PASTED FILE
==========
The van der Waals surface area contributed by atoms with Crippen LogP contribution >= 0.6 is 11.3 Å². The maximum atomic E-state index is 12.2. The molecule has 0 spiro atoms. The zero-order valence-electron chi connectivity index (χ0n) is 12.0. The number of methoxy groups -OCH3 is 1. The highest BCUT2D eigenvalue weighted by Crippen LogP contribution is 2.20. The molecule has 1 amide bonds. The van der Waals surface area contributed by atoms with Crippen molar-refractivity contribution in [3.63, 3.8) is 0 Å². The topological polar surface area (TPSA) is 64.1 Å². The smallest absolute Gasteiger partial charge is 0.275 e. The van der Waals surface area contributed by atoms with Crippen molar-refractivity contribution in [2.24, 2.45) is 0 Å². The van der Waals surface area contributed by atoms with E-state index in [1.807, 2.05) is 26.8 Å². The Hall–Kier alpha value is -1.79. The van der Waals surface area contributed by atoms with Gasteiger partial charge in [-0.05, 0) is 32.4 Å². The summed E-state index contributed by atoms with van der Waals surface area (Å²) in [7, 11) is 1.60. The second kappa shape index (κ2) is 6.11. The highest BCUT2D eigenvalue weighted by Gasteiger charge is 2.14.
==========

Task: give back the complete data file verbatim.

The van der Waals surface area contributed by atoms with Crippen LogP contribution >= 0.6 is 11.3 Å². The maximum atomic E-state index is 12.2. The molecule has 0 spiro atoms. The zero-order valence-electron chi connectivity index (χ0n) is 12.0. The number of methoxy groups -OCH3 is 1. The highest BCUT2D eigenvalue weighted by Crippen LogP contribution is 2.20. The molecule has 1 amide bonds. The van der Waals surface area contributed by atoms with Crippen molar-refractivity contribution in [3.63, 3.8) is 0 Å². The topological polar surface area (TPSA) is 64.1 Å². The smallest absolute Gasteiger partial charge is 0.275 e. The van der Waals surface area contributed by atoms with Crippen molar-refractivity contribution in [2.24, 2.45) is 0 Å². The van der Waals surface area contributed by atoms with E-state index in [1.807, 2.05) is 26.8 Å². The Hall–Kier alpha value is -1.79. The van der Waals surface area contributed by atoms with Gasteiger partial charge in [-0.05, 0) is 32.4 Å². The summed E-state index contributed by atoms with van der Waals surface area (Å²) in [7, 11) is 1.60. The second kappa shape index (κ2) is 6.11. The highest BCUT2D eigenvalue weighted by Gasteiger charge is 2.14.